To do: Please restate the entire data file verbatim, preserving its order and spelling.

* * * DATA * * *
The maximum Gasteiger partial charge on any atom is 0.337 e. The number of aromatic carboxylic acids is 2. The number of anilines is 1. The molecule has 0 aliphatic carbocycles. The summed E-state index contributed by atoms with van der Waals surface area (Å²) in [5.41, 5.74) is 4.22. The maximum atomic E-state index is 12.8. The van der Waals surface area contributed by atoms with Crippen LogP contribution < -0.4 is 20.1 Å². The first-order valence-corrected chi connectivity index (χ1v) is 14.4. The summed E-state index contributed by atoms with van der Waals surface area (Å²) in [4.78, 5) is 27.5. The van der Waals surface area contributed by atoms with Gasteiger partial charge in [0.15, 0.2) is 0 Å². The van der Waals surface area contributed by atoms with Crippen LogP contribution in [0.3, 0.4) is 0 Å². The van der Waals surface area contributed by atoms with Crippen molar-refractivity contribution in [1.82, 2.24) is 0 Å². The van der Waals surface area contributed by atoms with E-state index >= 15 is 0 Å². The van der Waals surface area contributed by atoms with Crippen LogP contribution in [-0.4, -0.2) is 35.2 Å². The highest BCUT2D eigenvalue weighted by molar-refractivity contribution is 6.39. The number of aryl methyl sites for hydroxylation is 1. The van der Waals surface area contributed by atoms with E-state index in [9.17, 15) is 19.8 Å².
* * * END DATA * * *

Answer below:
The maximum Gasteiger partial charge on any atom is 0.337 e. The number of aromatic carboxylic acids is 2. The number of anilines is 1. The molecule has 0 aliphatic carbocycles. The summed E-state index contributed by atoms with van der Waals surface area (Å²) in [5.41, 5.74) is 4.22. The maximum atomic E-state index is 12.8. The van der Waals surface area contributed by atoms with Crippen LogP contribution < -0.4 is 20.1 Å². The first-order valence-corrected chi connectivity index (χ1v) is 14.4. The summed E-state index contributed by atoms with van der Waals surface area (Å²) in [4.78, 5) is 27.5. The van der Waals surface area contributed by atoms with Gasteiger partial charge in [0.15, 0.2) is 0 Å². The van der Waals surface area contributed by atoms with Crippen LogP contribution in [0.3, 0.4) is 0 Å². The van der Waals surface area contributed by atoms with Crippen molar-refractivity contribution in [1.82, 2.24) is 0 Å². The van der Waals surface area contributed by atoms with E-state index >= 15 is 0 Å². The van der Waals surface area contributed by atoms with Crippen LogP contribution in [-0.4, -0.2) is 35.2 Å². The highest BCUT2D eigenvalue weighted by molar-refractivity contribution is 6.39. The number of aryl methyl sites for hydroxylation is 1. The van der Waals surface area contributed by atoms with E-state index in [9.17, 15) is 19.8 Å².